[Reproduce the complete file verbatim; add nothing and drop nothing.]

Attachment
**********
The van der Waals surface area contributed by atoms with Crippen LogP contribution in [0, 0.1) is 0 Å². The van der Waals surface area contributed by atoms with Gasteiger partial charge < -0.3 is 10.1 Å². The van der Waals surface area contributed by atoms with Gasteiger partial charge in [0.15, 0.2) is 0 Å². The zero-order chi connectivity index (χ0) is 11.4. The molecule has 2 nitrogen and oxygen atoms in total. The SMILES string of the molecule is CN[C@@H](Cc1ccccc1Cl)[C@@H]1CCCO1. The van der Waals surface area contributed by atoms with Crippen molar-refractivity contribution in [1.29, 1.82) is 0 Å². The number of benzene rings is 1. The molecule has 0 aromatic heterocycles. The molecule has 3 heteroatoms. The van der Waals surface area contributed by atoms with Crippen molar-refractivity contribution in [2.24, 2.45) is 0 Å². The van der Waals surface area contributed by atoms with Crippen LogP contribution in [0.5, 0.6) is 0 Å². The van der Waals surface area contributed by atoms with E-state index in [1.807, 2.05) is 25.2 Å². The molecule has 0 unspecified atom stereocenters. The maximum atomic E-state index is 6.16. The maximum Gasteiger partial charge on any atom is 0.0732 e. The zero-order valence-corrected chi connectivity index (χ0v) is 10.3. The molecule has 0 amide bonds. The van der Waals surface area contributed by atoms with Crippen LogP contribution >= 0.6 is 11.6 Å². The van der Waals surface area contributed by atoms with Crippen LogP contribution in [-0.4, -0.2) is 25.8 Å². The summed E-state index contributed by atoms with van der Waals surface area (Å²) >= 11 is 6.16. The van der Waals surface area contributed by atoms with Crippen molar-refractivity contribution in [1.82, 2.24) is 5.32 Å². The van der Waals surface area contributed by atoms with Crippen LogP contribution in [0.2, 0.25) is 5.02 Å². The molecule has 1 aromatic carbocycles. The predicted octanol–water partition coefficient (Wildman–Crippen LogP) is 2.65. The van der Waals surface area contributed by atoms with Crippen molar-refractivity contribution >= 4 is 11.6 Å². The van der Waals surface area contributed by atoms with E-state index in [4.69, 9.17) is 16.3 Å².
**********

The van der Waals surface area contributed by atoms with Crippen LogP contribution in [0, 0.1) is 0 Å². The van der Waals surface area contributed by atoms with Gasteiger partial charge < -0.3 is 10.1 Å². The van der Waals surface area contributed by atoms with Gasteiger partial charge in [0.15, 0.2) is 0 Å². The zero-order chi connectivity index (χ0) is 11.4. The molecule has 2 nitrogen and oxygen atoms in total. The SMILES string of the molecule is CN[C@@H](Cc1ccccc1Cl)[C@@H]1CCCO1. The van der Waals surface area contributed by atoms with Crippen molar-refractivity contribution in [1.29, 1.82) is 0 Å². The number of benzene rings is 1. The molecule has 0 aromatic heterocycles. The molecule has 3 heteroatoms. The van der Waals surface area contributed by atoms with Crippen molar-refractivity contribution in [2.24, 2.45) is 0 Å². The van der Waals surface area contributed by atoms with Crippen LogP contribution in [0.5, 0.6) is 0 Å². The van der Waals surface area contributed by atoms with E-state index in [1.807, 2.05) is 25.2 Å². The molecule has 0 unspecified atom stereocenters. The maximum atomic E-state index is 6.16. The maximum Gasteiger partial charge on any atom is 0.0732 e. The zero-order valence-corrected chi connectivity index (χ0v) is 10.3. The molecule has 0 amide bonds. The van der Waals surface area contributed by atoms with Crippen LogP contribution >= 0.6 is 11.6 Å². The van der Waals surface area contributed by atoms with Crippen LogP contribution in [-0.4, -0.2) is 25.8 Å². The summed E-state index contributed by atoms with van der Waals surface area (Å²) >= 11 is 6.16. The van der Waals surface area contributed by atoms with Crippen molar-refractivity contribution in [1.82, 2.24) is 5.32 Å². The van der Waals surface area contributed by atoms with Crippen LogP contribution in [0.2, 0.25) is 5.02 Å². The molecule has 1 aromatic carbocycles. The predicted octanol–water partition coefficient (Wildman–Crippen LogP) is 2.65. The van der Waals surface area contributed by atoms with Crippen molar-refractivity contribution >= 4 is 11.6 Å². The van der Waals surface area contributed by atoms with E-state index in [4.69, 9.17) is 16.3 Å².